In: Mir, R.; Fayard, A.-L. (Eds.)
    New York: Routledge. 2020. p. 357-377
    show details

more publications

  • Publikationspreis: Best Paper in the Critical Perspectives Stream
    Mauksch, Stefanie (Ethnologie)
    awarded in 2012 by International Social Innovation Research Conference.
    show details
  • Publikationspreis: Best Developmental Paper Award, Entrepreneurship Stream
    Mauksch, Stefanie (Ethnologie)
    awarded in 2012 by British Academy of Management.
    show details
  • Andere Stipendien/Forschungspreise: Pre-Doc Award 2020
    Mauksch, Stefanie (Ethnologie)
    awarded in 2020 by Leipzig University.
    show details

more awards

Theory and Methods in Anthropology; Anthropology of the Body; Anthropology and Gender; Anthropology of Neoliberalism

  • Introduction to Anthropology

    Dieses Modul führt Studierende in die Grundlagen der Ethnologie ein und bietet Training in wichtigen wissenschaftlichen Arbeitstechniken.

    Die Vorlesung beschäftigt sich mit Theorien der sozialen Praxis, Forschungsmethoden und bietet einen Ausblick auf aktuelle Strömungen im Fach. In der Übung diskutieren Studierende vorlesungsbegleitend ethnologische Texte, trainieren wissenschaftliches Lesen, lernen den Umgang mit wissenschaftlicher Literatur und erweitern ihre englischen Lesekenntnisse.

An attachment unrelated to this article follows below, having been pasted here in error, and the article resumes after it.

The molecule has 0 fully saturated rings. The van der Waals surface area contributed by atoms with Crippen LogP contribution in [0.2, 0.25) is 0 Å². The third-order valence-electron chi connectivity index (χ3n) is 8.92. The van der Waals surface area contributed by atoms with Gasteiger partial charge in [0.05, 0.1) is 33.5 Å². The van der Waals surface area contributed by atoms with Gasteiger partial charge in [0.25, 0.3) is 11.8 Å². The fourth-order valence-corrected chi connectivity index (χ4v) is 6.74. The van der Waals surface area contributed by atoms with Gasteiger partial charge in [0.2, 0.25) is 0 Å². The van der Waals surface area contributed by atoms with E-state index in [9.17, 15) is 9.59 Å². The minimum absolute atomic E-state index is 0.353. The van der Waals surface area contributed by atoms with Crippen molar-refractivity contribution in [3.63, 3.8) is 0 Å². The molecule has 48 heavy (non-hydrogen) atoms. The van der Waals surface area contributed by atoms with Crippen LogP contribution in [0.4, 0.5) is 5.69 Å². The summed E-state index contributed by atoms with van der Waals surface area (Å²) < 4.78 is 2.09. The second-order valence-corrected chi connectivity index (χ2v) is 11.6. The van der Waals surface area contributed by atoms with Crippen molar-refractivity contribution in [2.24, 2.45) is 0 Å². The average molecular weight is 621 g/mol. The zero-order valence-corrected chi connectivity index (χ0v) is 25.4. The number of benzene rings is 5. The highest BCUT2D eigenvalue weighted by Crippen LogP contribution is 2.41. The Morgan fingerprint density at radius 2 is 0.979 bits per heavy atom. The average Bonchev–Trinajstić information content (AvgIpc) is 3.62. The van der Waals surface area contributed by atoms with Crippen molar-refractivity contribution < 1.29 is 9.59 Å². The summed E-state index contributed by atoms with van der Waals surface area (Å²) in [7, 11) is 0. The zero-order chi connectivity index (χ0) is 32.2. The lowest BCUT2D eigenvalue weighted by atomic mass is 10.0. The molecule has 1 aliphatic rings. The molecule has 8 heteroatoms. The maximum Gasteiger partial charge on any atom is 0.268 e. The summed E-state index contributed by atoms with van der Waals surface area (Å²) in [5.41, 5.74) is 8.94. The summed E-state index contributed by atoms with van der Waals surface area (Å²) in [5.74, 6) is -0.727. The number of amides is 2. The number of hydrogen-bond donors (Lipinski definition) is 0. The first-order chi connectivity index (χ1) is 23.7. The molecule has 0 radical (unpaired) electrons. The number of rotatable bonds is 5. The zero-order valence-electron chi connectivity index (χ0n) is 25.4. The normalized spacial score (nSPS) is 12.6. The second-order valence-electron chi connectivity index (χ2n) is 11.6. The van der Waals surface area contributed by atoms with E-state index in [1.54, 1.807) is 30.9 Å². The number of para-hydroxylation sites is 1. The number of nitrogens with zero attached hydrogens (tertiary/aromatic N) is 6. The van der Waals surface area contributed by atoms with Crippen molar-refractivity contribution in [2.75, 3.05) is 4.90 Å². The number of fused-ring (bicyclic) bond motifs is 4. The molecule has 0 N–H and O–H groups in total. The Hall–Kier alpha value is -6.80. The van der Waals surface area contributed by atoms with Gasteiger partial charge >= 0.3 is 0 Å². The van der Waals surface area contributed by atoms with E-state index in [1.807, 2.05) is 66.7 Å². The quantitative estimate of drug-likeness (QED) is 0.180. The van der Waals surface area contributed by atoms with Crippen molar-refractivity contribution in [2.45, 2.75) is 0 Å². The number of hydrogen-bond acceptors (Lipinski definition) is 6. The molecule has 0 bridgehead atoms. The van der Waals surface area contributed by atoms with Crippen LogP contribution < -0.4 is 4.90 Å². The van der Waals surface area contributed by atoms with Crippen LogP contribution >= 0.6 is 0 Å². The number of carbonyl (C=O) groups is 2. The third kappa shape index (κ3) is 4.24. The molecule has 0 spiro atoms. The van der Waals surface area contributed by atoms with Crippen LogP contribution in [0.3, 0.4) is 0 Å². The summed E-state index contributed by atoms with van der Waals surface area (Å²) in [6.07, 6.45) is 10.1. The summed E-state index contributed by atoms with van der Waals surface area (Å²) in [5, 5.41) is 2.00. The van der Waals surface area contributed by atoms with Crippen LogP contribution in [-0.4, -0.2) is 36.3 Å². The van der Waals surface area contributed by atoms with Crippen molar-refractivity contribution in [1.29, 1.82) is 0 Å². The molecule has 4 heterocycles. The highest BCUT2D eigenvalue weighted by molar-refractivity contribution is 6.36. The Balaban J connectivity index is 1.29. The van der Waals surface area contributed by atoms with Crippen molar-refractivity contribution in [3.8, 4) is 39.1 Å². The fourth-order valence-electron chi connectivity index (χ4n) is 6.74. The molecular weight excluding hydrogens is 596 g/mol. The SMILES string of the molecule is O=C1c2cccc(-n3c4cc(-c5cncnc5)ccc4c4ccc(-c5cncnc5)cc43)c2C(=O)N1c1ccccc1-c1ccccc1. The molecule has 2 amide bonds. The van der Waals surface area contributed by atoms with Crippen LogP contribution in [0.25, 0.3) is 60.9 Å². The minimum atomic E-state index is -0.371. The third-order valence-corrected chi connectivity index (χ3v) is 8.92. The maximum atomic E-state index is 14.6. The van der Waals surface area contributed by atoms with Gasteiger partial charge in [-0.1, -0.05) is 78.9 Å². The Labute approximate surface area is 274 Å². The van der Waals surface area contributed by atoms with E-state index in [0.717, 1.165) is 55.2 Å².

• Methods in Anthropology

    In diesem Modul erlernen wir ethnologisches Arbeiten, indem wir es einfach tun. Lektüre und Präsentationselemente im ersten Teil des Semesters helfen, sich mit zentralen Fragen auseinanderzusetzen: Was ist Ethnografie? Wie erreicht sie Erkenntnisse? Wie betrachten Ethnograf_innen die Wirklichkeit? Wir diskutieren vielseitig rund um die „Methode“ der Ethnografie und trainieren, wie frau/man sie –an selbst gewählten Themen –praktisch umsetzt.

  • Anthropology of the Body, Kinship and Gender

    This course is an introduction into anthropological perspectives on the body, gender and kinship/relatedness. It explores how anthropologists may move beyond reducing the body to a pre-social entity, instead asking how bodies co-produce social realities.

  • Current Topics in Anthropology

    This course engaged with anthropological perspectives on phenomena of Late Capitalism, such as Wall Street finance, transnational management or social entrepreneurship.

  • Commodifications

    The module focuses on how scholars of anthropology communicate their ideas. It combines a reading class on commodifications (of the body, of nature, of labour etc.) with participation in the Lecture Series “Commodifications”. We will read the presenters’ and/or related texts before joining their presentation, to then engage in informed discussions with them. In the following seminar, we will digest and discuss our learnings on the basis of individual students’ synopses.

  • Current Debates in Anthropology

    The course focuses on current debates in anthropology. These scholarly discussions are approached through in-depth reading of a selection of often cited and hotly debated contemporary texts. Students will expand their knowledge through profound discussion of key themes in our discipline such as nature/culture, agency/structure, globalization, contemporary forms of capitalism, materiality, body/race/gender and other critical issues.